This is my director’s cut of one of the spots I did in Mexico this summer, and even though I basically have no idea what the actors are saying half the time I really love working in Spanish. I think it’s the future.
Here are some important phrases I learned on this job.
Me voy a echar un coyotito. (I’m going to take a nap)
Listo para me sandwich. (I am ready for my sandwich)
Chica de los Noventa (woman of the nineties)
I’ve been taking Brent’s yoga class for a while and I’m always blown away by the kind of strength and flexibility he has. So Alex Vendler and I teamed up again and shot this little video with Brent. Be prepared at some point while this plays to have an out loud moment, cuz he can do some crazy shit and you’ll be like “WHAT!”
One of my comments on Huffington Post is now the top comment on the article in question, all because of a whopping 8 likes. Here’s the article: http://huff.to/1TLb9R8. Now go behind the scenes to hear all the drama that got me here.
Some of my posts are emotional, others more prosaic, and this one, at the opposite end on the spectrum of the mundane, is so purely technical that I think it kind of loops around and becomes poetic. Of course there has always been a poetry to technical pursuits that appeals to me as an artist, but I understand if you don’t find the poetry here, hidden as it is.
This post is all about calibrating my Sekonic L-758C light meter. Keep in mind I’m not a director of photography or a gaffer, and 90% of the time union regs don’t allow me to even touch the lights or the cameras at work.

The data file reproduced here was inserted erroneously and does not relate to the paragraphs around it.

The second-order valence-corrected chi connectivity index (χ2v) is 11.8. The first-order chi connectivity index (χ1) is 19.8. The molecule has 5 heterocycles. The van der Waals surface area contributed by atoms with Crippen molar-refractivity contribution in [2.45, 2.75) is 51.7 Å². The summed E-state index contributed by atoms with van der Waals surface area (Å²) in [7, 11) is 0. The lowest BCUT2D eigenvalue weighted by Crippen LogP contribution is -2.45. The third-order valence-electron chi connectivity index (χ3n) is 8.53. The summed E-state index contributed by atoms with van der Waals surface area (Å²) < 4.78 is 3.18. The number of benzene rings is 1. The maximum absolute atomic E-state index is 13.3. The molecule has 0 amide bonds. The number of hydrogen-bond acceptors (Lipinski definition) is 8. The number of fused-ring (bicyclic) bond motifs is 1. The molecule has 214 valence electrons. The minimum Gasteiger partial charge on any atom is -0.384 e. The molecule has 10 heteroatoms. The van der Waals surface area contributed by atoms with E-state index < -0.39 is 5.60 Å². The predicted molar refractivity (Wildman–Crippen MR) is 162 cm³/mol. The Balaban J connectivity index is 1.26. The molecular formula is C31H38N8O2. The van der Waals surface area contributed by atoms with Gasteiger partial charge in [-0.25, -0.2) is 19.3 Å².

That being said I think that light meters are cool and I follow my interests.
A few years ago I bought a trumpet.
3 reasons to use a light meter…..
1. Proper exposure
Access to DSLRs like the 5D (not to mention Sony’s new A7s) have given us a terrible education on how much light it takes for most cameras to register a rich image. Scrappy shooters like me who cut their teeth shooting web videos with small crews are accustomed to walking into a room, ANY room, and thinking “of course there’s enough light to shoot.” This has spoiled us, and in many ways ruined us when it comes to using better cameras, which incidentally have smaller sensors (less light gathering) and don’t automatically apply their own noise reduction to the image (which is how DSLRs achieve those super high ISOs). I’ve read a lot of internet posts where people turn on their cameras, aim them at the sofa with only the room lights on, and then post those pictures to the web saying that the image looks grainy. Yeah, those images do look grainy. The Red Epic, and the Red Dragon are not low light cameras, especially compared to DSLRs. So just how much light is enough light? Well as it turns out, Red gives you a lot of tools to evaluate the light reaching your sensor. There’s a histogram, the goal posts, and the traffic lights. But this post will address NONE of those in-camera tools, because I went third party and got a Sekonic L-758C light meter. This is now my light measuring device, and it’s like having a year of grad school in my hand every time I turn it on. If you want those deep rich blacks that your camera is fully capable of, then you’re going to need more light, and if you can quantify those amounts it’s going to be a lot easier than just saying “add a bunch more.”
2. Know the usable latitude of your sensor